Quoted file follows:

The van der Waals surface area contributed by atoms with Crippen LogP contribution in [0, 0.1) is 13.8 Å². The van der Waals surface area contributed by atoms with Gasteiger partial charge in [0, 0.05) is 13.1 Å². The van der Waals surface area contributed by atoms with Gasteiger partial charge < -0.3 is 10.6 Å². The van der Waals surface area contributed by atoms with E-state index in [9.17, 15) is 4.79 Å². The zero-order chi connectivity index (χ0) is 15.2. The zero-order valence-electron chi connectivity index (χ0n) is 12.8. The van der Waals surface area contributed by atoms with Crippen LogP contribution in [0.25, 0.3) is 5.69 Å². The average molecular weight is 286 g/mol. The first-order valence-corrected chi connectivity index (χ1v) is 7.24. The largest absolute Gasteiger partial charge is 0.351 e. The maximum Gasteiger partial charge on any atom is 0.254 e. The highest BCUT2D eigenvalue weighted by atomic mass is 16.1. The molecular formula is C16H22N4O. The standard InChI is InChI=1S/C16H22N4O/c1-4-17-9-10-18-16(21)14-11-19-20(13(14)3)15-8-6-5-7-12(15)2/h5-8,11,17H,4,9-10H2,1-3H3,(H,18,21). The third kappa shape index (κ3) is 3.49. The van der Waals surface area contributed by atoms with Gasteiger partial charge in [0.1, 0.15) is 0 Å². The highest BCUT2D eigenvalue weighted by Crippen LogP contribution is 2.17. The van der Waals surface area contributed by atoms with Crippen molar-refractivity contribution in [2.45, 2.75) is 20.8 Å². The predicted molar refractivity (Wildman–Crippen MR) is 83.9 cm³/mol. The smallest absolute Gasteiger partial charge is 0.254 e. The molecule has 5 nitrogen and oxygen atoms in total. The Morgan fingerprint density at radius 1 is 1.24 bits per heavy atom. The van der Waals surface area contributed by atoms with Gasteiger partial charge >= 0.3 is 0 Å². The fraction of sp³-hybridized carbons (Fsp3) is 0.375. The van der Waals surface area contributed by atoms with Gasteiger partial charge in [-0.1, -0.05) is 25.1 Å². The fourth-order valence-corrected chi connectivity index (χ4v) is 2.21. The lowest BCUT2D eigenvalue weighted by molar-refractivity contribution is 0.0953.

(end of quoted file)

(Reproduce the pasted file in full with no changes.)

The van der Waals surface area contributed by atoms with Crippen LogP contribution in [0, 0.1) is 13.8 Å². The van der Waals surface area contributed by atoms with Gasteiger partial charge in [0, 0.05) is 13.1 Å². The van der Waals surface area contributed by atoms with Gasteiger partial charge < -0.3 is 10.6 Å². The van der Waals surface area contributed by atoms with E-state index in [9.17, 15) is 4.79 Å². The zero-order chi connectivity index (χ0) is 15.2. The zero-order valence-electron chi connectivity index (χ0n) is 12.8. The van der Waals surface area contributed by atoms with Crippen LogP contribution in [0.25, 0.3) is 5.69 Å². The average molecular weight is 286 g/mol. The first-order valence-corrected chi connectivity index (χ1v) is 7.24. The largest absolute Gasteiger partial charge is 0.351 e. The maximum Gasteiger partial charge on any atom is 0.254 e. The highest BCUT2D eigenvalue weighted by atomic mass is 16.1. The molecular formula is C16H22N4O. The standard InChI is InChI=1S/C16H22N4O/c1-4-17-9-10-18-16(21)14-11-19-20(13(14)3)15-8-6-5-7-12(15)2/h5-8,11,17H,4,9-10H2,1-3H3,(H,18,21). The third kappa shape index (κ3) is 3.49. The van der Waals surface area contributed by atoms with Gasteiger partial charge in [0.1, 0.15) is 0 Å². The highest BCUT2D eigenvalue weighted by Crippen LogP contribution is 2.17. The van der Waals surface area contributed by atoms with Crippen molar-refractivity contribution in [2.45, 2.75) is 20.8 Å². The predicted molar refractivity (Wildman–Crippen MR) is 83.9 cm³/mol. The smallest absolute Gasteiger partial charge is 0.254 e. The molecule has 5 nitrogen and oxygen atoms in total. The Morgan fingerprint density at radius 1 is 1.24 bits per heavy atom. The van der Waals surface area contributed by atoms with Gasteiger partial charge >= 0.3 is 0 Å². The fraction of sp³-hybridized carbons (Fsp3) is 0.375. The van der Waals surface area contributed by atoms with Gasteiger partial charge in [-0.1, -0.05) is 25.1 Å². The fourth-order valence-corrected chi connectivity index (χ4v) is 2.21. The lowest BCUT2D eigenvalue weighted by molar-refractivity contribution is 0.0953.